Despite his best efforts, Phocas could not purge everyone who might oppose his rule. In 608 Heraclius the Elder, Exarch of Carthage, began to raise a rebellion against Phocas. The exarch dispatched a fleet towards Constantinople under the command of his son Heraclius the future emperor. He also dispatched a land army commanded by his nephew Nicetas which marched along the North African coast to capture Alexandria. In 610 with Egypt safely in rebel hands, Heraclius the younger sailed into the harbour of Constantinople known as the Golden Horn at the head of a mighty fleet. He arrived to scenes of rioting as the factions abandoned Phocas. Phocas was arrested and rowed out to Heraclius’ flagship where victor and vanquished confronted each other before the usurper was executed. On the very same day Heraclius was both crowned and married in the church of St Sofia.
Heraclius emperor of Byzantium
Meanwhile the war with Persia continued. Refusing to receive Heraclius’ ambassadors or to acknowledge him as a rightful emperor, Khusrow declared that the legitimate Byzantine succession had died with Maurice. The pretender Theodosius was now forgotten and the generals Shahin and Shahrbaraz were ordered to drive the Greeks into the sea, with the former heading north into Cappadocia and the latter west into Syria. These regions, as Khusrow well knew, were ripe for the taking. The Byzantine forces which remained on the eastern frontier were ill equipped and demoralised and the civilian population felt little loyalty towards the regime in Constantinople.
Shahrbaraz swept through Syria in 611 whilst Shahin captured the Cappadocian city of Caesarea where he was besieged by Priscus. Rather than endure a siege, Shahin simply put the city to the torch and managed to break out and escape southwards unhindered.
Along with Nicetas and his brother Theodore, Heraclius then took command of the Byzantine forces in Syria in 613 but they were no match for the combined forces of the two Persian generals and their army was crushed in a battle fought close to Antioch. Following this defeat, the eastern provinces of the Byzantine Empire were left virtually defenceless. Antioch fell in the aftermath of the battle with the Blues and Greens offering fierce resistance.
The fall of Jerusalem in the following year was a great calamity for Christendom and there were many who saw God’s wrath and the coming of the end of days in these shocking events. The recovery of both the city and the true cross became key objectives for Heraclius. Following the uprising, Shahrbaraz had sacked the city, enslaved the populace, burned down the church of the Holy Sepulchre and taken away the precious relic of the True Cross which was sent to Ctesiphon for safe keeping.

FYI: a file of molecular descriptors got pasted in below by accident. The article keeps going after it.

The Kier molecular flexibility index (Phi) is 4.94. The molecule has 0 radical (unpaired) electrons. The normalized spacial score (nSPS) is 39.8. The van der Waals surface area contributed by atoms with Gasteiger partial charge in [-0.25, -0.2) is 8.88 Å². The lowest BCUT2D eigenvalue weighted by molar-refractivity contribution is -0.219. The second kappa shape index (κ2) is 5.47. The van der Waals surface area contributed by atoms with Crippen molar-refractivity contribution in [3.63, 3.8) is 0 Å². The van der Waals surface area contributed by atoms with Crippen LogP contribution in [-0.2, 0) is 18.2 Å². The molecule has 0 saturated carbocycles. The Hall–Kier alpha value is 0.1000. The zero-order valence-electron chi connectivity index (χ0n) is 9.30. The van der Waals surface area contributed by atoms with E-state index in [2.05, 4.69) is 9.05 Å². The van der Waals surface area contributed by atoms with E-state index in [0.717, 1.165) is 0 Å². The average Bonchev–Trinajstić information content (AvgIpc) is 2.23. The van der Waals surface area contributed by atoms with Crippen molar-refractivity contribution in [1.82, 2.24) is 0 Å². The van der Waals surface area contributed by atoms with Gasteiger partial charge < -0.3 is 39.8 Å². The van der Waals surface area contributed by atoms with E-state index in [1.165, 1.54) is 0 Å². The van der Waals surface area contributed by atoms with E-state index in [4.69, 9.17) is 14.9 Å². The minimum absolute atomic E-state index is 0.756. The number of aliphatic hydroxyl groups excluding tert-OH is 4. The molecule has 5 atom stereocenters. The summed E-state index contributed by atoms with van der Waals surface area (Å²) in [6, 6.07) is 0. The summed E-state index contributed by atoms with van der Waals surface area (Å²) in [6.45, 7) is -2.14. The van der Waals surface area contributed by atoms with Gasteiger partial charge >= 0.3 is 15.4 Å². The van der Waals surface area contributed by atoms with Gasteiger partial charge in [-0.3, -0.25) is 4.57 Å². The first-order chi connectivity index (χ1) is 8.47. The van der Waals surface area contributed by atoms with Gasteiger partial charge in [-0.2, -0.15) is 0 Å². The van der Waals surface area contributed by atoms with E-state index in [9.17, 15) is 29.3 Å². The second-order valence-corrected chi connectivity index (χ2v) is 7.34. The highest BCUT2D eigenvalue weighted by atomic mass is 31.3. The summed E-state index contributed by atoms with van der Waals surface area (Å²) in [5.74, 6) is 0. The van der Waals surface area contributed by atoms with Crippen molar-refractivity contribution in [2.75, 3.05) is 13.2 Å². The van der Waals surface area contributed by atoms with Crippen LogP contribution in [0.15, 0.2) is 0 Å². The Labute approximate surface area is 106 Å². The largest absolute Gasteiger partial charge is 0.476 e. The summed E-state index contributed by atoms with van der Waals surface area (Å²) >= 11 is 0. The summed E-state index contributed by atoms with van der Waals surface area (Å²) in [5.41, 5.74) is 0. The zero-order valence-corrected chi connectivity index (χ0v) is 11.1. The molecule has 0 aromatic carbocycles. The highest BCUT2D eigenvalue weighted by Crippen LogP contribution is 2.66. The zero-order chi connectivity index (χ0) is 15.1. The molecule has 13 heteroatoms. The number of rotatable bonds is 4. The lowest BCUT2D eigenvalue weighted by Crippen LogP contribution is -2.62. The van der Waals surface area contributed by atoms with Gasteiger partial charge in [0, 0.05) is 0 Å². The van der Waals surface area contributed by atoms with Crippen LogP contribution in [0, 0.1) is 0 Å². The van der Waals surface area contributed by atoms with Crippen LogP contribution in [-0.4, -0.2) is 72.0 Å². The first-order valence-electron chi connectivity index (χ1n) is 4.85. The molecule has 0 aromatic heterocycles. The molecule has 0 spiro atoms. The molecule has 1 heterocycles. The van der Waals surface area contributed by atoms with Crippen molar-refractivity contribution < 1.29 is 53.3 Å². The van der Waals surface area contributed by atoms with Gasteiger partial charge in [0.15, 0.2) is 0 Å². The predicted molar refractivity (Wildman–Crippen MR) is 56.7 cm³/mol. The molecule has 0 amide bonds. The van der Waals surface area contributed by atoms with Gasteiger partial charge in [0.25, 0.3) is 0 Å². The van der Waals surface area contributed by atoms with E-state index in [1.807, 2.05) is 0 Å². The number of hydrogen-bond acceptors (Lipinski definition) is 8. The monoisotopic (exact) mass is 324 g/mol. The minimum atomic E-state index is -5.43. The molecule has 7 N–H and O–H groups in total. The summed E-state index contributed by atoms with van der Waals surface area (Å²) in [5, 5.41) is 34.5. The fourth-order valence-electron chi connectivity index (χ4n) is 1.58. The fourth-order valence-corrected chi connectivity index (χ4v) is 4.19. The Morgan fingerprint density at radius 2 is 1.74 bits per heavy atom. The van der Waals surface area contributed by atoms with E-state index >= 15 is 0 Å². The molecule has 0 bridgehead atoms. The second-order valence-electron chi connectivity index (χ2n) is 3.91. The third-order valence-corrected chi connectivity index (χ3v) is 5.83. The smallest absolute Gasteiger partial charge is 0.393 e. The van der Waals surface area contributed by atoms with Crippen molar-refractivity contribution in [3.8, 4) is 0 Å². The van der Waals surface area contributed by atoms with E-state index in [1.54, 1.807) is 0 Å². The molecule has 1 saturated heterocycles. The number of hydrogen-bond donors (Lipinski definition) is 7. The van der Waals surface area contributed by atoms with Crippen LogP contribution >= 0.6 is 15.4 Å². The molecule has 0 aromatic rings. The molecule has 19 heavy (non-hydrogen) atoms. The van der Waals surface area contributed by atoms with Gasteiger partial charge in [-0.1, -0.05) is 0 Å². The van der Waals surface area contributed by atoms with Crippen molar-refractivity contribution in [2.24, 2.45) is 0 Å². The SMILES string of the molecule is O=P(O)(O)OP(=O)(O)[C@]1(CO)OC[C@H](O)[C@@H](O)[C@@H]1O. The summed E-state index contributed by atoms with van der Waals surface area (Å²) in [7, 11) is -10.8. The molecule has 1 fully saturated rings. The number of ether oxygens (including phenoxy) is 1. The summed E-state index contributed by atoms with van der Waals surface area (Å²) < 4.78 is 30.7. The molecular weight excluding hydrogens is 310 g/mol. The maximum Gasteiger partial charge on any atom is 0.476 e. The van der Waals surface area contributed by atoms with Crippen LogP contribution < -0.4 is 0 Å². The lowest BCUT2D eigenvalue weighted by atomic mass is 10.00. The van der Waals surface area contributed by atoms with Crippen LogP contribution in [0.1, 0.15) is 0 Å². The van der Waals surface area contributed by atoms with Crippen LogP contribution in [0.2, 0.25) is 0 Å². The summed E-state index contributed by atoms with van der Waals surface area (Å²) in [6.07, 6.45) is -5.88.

Meanwhile Shahin once more struck deep into Anatolia, capturing Sardis in 616 and raiding all the way to the eastern shore of the Bosphorus within sight of Constantinople itself. By 619 resistance in Egypt had crumbled and Alexandria fell to Shahrbaraz. Its defender Nicetas fled by ship, bringing what treasure and holy relics he could with him.
Money was in short supply and Heraclius was forced to turn to the church in search of capital. In this he had a willing ally in Patriarch Sergius who was prepared to countenance the stripping of silver plate from Constantinople’s churches and its melting down into hard currency. In 623 Heraclius sought to secure a peace agreement with the Avars. These efforts almost ended in disaster but for the discovery just in time of an Avar plot to capture Heraclius. The emperor was forced to flee back to Constantinople with a rampaging barbarian horde hot on his heels ‘with his crown under his arm’. In spite of this perfidy Heraclius persisted with peace efforts and succeeded in securing a truce.
The year 624 saw Heraclius once again take command of his troops and then lead them on a bold expedition into Persian controlled Armenia. With the majority of his forces far away occupying Byzantine territory, Khusrow himself was in command in the town of Ganzak which protected the northern approaches to the Persian heartland. With Heraclius’ forces bearing down on him, the Persian king lost his nerve, abandoned the town and fled southwards. Close to Ganzak was the site of the Persian’s most sacred fire temple. Heraclius now presided over the vengeful destruction of this temple in direct retribution for the fate of the Holy Sepulchre in Jerusalem.
Seventh Century Byzantine icon depicting the triumph of Heraclius over Khusrow
Early in 625 three Persian armies advanced towards Heraclius’ army intent on its destruction. Heraclius knew that if the Persians joined forces he would be hopelessly outnumbered and so began a game of cat and mouse through the mountain passes and valleys of Armenia with the emperor always one step ahead of the pursuing Persians. Coming across favourable ground, Heraclius chose to turn and fight was able to take on two of the Persian armies piecemeal, destroying one and killing its commander and badly mauling the second under the command of Shahin in two engagements.